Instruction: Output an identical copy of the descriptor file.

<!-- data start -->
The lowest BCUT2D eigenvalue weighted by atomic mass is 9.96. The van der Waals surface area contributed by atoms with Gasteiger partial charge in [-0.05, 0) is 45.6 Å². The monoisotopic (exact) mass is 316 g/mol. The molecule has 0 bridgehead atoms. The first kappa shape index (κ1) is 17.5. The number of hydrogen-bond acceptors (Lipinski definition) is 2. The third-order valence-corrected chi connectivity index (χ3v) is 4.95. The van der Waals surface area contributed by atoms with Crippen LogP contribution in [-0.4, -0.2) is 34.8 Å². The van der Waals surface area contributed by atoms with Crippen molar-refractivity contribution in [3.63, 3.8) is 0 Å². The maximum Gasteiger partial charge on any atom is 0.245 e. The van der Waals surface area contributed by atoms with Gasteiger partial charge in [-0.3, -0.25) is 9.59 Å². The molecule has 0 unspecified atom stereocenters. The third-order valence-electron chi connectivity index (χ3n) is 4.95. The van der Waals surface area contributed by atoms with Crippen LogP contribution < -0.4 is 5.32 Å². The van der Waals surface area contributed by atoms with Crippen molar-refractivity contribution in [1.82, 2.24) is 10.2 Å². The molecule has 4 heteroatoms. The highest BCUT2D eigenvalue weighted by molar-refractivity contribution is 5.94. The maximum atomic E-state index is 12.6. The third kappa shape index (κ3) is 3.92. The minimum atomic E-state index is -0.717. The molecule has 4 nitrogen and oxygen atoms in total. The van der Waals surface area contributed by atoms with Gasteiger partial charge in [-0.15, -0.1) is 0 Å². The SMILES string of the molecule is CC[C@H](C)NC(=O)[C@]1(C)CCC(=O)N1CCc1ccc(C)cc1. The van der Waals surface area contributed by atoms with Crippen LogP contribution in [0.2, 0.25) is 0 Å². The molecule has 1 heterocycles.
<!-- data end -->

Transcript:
The lowest BCUT2D eigenvalue weighted by atomic mass is 9.96. The van der Waals surface area contributed by atoms with Gasteiger partial charge in [-0.05, 0) is 45.6 Å². The monoisotopic (exact) mass is 316 g/mol. The molecule has 0 bridgehead atoms. The first kappa shape index (κ1) is 17.5. The number of hydrogen-bond acceptors (Lipinski definition) is 2. The third-order valence-corrected chi connectivity index (χ3v) is 4.95. The van der Waals surface area contributed by atoms with Crippen LogP contribution in [-0.4, -0.2) is 34.8 Å². The van der Waals surface area contributed by atoms with Crippen molar-refractivity contribution in [3.63, 3.8) is 0 Å². The maximum Gasteiger partial charge on any atom is 0.245 e. The van der Waals surface area contributed by atoms with Gasteiger partial charge in [-0.3, -0.25) is 9.59 Å². The molecule has 0 unspecified atom stereocenters. The third-order valence-electron chi connectivity index (χ3n) is 4.95. The van der Waals surface area contributed by atoms with Crippen LogP contribution < -0.4 is 5.32 Å². The van der Waals surface area contributed by atoms with Crippen molar-refractivity contribution in [1.82, 2.24) is 10.2 Å². The molecule has 4 heteroatoms. The highest BCUT2D eigenvalue weighted by molar-refractivity contribution is 5.94. The maximum atomic E-state index is 12.6. The third kappa shape index (κ3) is 3.92. The minimum atomic E-state index is -0.717. The molecule has 4 nitrogen and oxygen atoms in total. The van der Waals surface area contributed by atoms with Gasteiger partial charge in [-0.15, -0.1) is 0 Å². The SMILES string of the molecule is CC[C@H](C)NC(=O)[C@]1(C)CCC(=O)N1CCc1ccc(C)cc1. The van der Waals surface area contributed by atoms with Crippen LogP contribution in [0.2, 0.25) is 0 Å². The molecule has 1 heterocycles.